Forgive me if I’m not ready to move back to Connecticut in order to cover the college basketball career of DeAndre Daniels.
Pardon me if I’m not devastated that the team I follow to Lubbock, home of the Buddy Holly Museum, and Waco, where the Dr. Pepper Museum ranks as the main attraction, won’t feature a one-and-done, high school mega superstar ranked among the top 10 prospects in the nation.
Defending national champion UConn landed Daniels. Good for UConn. Not necessarily so bad for Kansas, which surely would have had more talent with the 6-foot-8 sharp-shooter in the lineup, but just might be more interesting and easier to embrace without him.
Anybody else welcome a breather from watching a hyped freshman fall far short of ridiculous expectations?
Xavier Henry arrived at KU already built like an NBA guard, but to this day he looks better walking through an airport than trying to shoot his team to victory. McDonald’s All-American. OK. Ranked No. 8 in the nation. Really? Chosen 12th in the NBA Draft by the Memphis Grizzlies. Why?
Henry averaged 13.4 points and 4.4 rebounds in a strong freshman season for Kansas, but 10 years from now will anything he did endure in many memories?
Through no fault of his, the pleasant young man from Oklahoma City brought with him to Kansas some family baggage named C.J. Henry. He didn’t cost KU a scholarship because the New York Yankees paid his tuition. His on-court body language was bad enough to make bathroom walls blush.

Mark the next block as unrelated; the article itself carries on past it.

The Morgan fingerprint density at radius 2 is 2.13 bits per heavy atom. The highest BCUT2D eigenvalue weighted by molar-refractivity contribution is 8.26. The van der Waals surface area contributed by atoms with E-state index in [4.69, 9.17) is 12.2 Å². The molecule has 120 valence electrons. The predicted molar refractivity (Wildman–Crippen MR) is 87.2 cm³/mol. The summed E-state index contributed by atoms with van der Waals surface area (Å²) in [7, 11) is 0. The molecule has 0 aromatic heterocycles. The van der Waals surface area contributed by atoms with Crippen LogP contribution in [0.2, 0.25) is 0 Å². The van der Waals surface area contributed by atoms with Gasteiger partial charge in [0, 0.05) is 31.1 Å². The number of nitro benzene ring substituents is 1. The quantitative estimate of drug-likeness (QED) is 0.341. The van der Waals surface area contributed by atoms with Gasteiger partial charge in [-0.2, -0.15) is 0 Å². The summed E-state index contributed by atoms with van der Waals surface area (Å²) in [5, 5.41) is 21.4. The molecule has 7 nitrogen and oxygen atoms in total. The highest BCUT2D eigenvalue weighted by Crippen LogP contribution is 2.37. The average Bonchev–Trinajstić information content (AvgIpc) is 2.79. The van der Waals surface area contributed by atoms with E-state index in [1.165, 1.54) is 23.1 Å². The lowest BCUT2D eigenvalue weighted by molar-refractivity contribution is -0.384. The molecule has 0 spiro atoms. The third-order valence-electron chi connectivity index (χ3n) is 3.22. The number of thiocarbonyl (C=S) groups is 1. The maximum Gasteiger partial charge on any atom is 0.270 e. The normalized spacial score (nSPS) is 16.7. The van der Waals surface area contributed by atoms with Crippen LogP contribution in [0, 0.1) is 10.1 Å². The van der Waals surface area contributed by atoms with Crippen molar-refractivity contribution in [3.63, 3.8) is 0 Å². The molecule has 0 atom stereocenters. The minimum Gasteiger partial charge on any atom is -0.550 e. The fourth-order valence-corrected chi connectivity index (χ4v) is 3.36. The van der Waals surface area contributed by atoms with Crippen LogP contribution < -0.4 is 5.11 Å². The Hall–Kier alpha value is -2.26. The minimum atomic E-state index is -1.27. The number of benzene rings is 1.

C.J. did a better job of escaping Xavier’s shadow this past season, tying with Xavier Alexander as Southern Nazarene’s leading scorer with 403 points in 31 games (13.0 average). C.J., a bust at the plate with the Yankees after getting drafted by them in the first round, had 49 assists and 67 turnovers for Southern Nazarene, proving not all of his rust has been knocked off just yet.
If the postseason basketball banquet included a C.J. Henry Bad Body Language Award, freshman Josh Selby would have taken home the hardware. An NCAA suspension and later an injury combined to destroy Selby’s confidence, but didn’t keep him from bolting college after a year. McDonald’s All-American. OK. Ranked No. 1 in the nation. Really? Projected as a first-round pick. Why?
Selby’s been tearing it up in individual workouts, but thus far hasn’t proven he knows how to play with four teammates. The most startling statistic of the 2010-2011 Kansas basketball season: KU outscored VCU by 10 points when Selby sat and VCU outscored the Jayhawks by 20 points when Selby played.
The Kansas recruiting class, not as loaded as most of coach Bill Self’s, does have highly regarded Ben McLemore. Curiosity about his game will bring many to Late Night, but the really interesting stories will revolve around three returning players whose development could take huge leaps forward.
Self has no choice but to give significant minutes to juniors Travis Releford, Elijah Johnson and Jeff Withey. Should I be embarrassed that I find weighing in on their progress far more fulfilling work than participating in the over-hyping of another one-and-done wonder?